Introduction to AI

It is difficult to think of a major industry that AI will not transform. This includes healthcare, education, transportation, retail, communications, and agriculture. There are surprisingly clear paths for AI to make a big difference in all of these industries.

Andrew Ng
Russell, S. J., & Norvig, P. (2022). Artificial intelligence: a modern approach. Malaysia; Pearson Education Limited.

Welcome to the world of Artificial Intelligence (AI). In this course, we will learn to develop techniques that would provide software and hardware systems the opportunity to ‘think‘ by themselves.

Primarily, three pillars of AI will be covered in this course:

  • Searching: how to search for a solution in a large solution space, e.g., search for a path from location A to B.
  • Planning: how to plan your actions according to the different states of the environment, e.g., plan to clean a room using a Roomba vacuum cleaner.
  • Learning: how to learn from your collected data and/or your past actions, e.g., how a robotic arm can learn to manipulate an object.

The students will complete assignments and project(s) in order to pass the course. Topics that will be covered in this course are listed below:

  1. Chapters 1 and 2: Introduction.
  2. Chapter 3. Classical searching.
  3. Chapter 4. Advanced search.
  4. Chapter 5. Game Theory.
  5. Chapter 6: CSP.
  6. Chapter 13: Uncertainty.
  7. Chapter 14: Probabilistic Reasoning.
  8. Chapter 16: MDP.
  9. Chapter 18: Supervised learning.
  10. Chapter 21: Reinforcement Learning.

Instructor Information

Professor: Dr. Ayan Dutta

Please allow 24-48 hours to receive a response to your email if it is related to current lecture material or assignments.  Allow slightly longer otherwise.

Performance Evaluation Scale

Letter Grade  Final Score Range 
A≥ 93.00%
A-90.00 – 92.99%
B+87.00 – 89.99%
B83.00 –  86.99%
B-80.00 – 82.99%
C+75.00 – 79.99%
C70.00 – 74.99%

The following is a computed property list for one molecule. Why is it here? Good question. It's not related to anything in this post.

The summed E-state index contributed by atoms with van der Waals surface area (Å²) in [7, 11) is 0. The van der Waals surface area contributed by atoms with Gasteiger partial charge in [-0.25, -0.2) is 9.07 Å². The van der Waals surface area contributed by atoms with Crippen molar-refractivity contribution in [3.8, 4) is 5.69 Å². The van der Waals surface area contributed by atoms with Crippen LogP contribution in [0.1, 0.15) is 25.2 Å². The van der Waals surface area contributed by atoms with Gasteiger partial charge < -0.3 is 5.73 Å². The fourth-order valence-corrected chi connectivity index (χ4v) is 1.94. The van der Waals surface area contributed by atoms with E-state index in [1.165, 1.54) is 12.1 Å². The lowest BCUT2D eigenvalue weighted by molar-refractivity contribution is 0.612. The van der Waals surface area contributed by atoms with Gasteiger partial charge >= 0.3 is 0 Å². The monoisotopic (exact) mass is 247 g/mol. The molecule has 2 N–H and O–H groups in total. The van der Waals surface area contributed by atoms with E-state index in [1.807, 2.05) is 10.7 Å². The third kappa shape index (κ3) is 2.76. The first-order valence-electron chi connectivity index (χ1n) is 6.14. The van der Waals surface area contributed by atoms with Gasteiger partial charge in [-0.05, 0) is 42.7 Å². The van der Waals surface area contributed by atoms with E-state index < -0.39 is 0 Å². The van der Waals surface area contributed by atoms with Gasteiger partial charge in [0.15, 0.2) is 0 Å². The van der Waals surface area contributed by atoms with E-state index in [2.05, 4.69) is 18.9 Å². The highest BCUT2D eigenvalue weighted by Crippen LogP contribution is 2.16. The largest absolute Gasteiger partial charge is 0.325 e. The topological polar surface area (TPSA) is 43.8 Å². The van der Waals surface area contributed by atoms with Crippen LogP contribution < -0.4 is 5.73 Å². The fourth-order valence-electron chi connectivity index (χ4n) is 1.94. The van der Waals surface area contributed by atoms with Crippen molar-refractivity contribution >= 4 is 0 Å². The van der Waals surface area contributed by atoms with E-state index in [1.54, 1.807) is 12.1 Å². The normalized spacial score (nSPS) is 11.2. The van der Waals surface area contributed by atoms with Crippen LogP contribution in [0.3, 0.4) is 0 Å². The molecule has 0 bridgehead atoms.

D60.00 – 69.99%
F< 60.00%

Student Responsibilities

  • Class attendance is essential. 
  • To avoid disruptions, please turn off or silence all cell phones, pagers, and similar electronic devices during classes and exams.
  • Any electronic devices, such as a laptop, lab computer, and other electronic device utilization, in class, are only allowed if used for the AI class-related purposes. The connection of electronic devices to the network for surfing the Internet, personal use, and any other non-related course usage is inappropriate and is prohibited during the class.
  • Personal lecture notes should be used for class and not posted for any group other than class members.
  • Video, audio, or pictures should not be taken during the class unless there is prior permission.
  • Plagiarism will not be tolerated and will result in grade F for the course.
  • To get the most out of this class:
    1. Attend all of the lectures.
    2. Read the chapters from the textbook.
    3. Start early on your assignments/projects.
N.B. All the SoC and UNF policies will be enforced.

Examples of student work (Spring 2023)

A paper titled “Kepler Light Curve Classification Using Deep Learning and Markov Transition Field (Student Abstract)” has been accepted for publication at the 38th AAAI conference.

The lead author of this paper is Mr. Shane Donnelly who is an undergraduate computing student at UNF. The work presented in this paper is an extension of his class project in the Intro to AI course (spring 2023).

Examples of student work (Fall 2020)

Visualization of “Burgard, W., Moors, M., Stachniss, C., & Schneider, F. E. (2005). Coordinated multi-robot explorationIEEE Transactions on Robotics21(3), 376-386.” by Brian Sotolongo.

by Mr. Brian Sotolongo (Fall 2020).

Examples of student work (Fall 2019)

Visualization of “Potential-based bounded-cost search“[Stern 2014] implementation on custom environments.

[Benjamin Samples; the top environment is from the AI book, Fig. 3.31]

Path planning GIF[Joshua Nelson: path planning GIF]

Coverage with 3 (above) and 5 (below) robots with continuous connectivity [Justin Reynoso]
Reference: Rooker, M. N., & Birk, A. (2007). Multi-robot exploration under the constraints of wireless networking. Control Engineering Practice15(4), 435-445.
ARA* [Benjamin Samples]